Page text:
Sensible Policy on TV
Q. My kids
watch 'way too much TV. I know I've got to get them to knock it off. But how?
TV was introduced into
American homes, and boom! Standardized test scores, especially for verbal
skills, started to go down. This is not a coincidence. TV is poisonous to
school performance, poisonous to healthy socializing, poisonous to lifelong
learning for adults. If you're stupefied in front of the boob tube, what are
you becoming? What else? A boob!!!
The landmark book on
this topic, The Plug-In Drug, adds
Don't focus so much on the content of what your child is watching,
as on the "opportunity cost" of what your child is giving up by spending so
much time with the TV. Your child is missing out on outside play, play with friends,
time for reading, a chance to build models and do crafts, imaginative play,
family relationship building, memory building, and much more, not to mention
TV really does make a child into a passive zombie who has trouble
concentrating, yet resists proper nutrition and a sensible bedtime, just like a
"stoned" person does.
TV really is addictive, physically.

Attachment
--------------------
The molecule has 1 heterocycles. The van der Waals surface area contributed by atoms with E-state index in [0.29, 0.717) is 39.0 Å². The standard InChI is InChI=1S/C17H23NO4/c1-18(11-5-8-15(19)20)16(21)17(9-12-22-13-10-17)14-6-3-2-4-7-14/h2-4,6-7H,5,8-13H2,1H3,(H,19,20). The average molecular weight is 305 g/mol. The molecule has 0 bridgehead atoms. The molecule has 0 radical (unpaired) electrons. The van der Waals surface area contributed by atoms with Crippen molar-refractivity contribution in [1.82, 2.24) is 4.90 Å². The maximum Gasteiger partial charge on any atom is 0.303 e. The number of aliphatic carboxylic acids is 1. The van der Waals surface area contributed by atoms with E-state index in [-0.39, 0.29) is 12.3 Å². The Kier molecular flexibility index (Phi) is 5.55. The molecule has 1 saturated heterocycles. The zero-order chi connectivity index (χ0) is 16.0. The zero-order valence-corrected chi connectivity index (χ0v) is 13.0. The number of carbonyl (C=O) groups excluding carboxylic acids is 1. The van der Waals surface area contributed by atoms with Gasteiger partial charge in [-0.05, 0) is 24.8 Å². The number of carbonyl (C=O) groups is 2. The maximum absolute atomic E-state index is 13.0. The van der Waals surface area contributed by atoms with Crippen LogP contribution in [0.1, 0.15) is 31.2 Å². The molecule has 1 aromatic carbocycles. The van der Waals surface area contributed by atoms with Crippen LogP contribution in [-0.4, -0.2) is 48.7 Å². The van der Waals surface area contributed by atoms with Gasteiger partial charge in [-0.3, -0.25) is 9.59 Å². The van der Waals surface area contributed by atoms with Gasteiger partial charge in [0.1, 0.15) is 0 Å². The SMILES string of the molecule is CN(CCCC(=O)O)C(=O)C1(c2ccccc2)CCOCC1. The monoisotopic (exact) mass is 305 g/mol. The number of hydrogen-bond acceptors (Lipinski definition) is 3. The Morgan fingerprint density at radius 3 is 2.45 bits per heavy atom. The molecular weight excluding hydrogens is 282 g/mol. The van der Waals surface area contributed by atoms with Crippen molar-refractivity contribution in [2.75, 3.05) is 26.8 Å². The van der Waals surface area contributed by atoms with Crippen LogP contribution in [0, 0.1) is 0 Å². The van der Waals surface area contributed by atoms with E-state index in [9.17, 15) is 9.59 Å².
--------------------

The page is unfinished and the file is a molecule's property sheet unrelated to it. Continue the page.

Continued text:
There are direct connections between heavy TV watching and
aggression. It doesn't even have to be violent TV; it's just that, when the
child watches TV all the time, the child is NOT playing, and play is a child's
No. 1 outlet for natural, healthy aggression. Also, when the TV is NOT on, the
mom and dad usually are interacting more with the child, guiding him or her to
handle anger and other emotions better.
The No. 1 reason parents don't sharply curtail their children's TV
time, or get rid of the TV altogether, is that they are . . . well . . . wimps.
There's lots, lots more,
of course. But the bottom line is, parents who do NOT throw the TV's out of the
house, or at the very least limit their child's watching time to an hour a day
or less, are short-changing their children academically, emotionally, socially,
physically, and every other way, making their family relationships stale and
passive instead of active and vibrant, and asking for all sorts of trouble and
Who needs it? Not us!
All together, now: put
your thumb on that "OFF" button, smile, and PUSH!!!
Homework: The Plug-In Drug by Marie Winn has been
updated and reissued in paperback for its 25th anniversary. It's essential for
parents and educators who want to do what they can to prevent children from
getting hooked on TV, and bumped off the learning curve.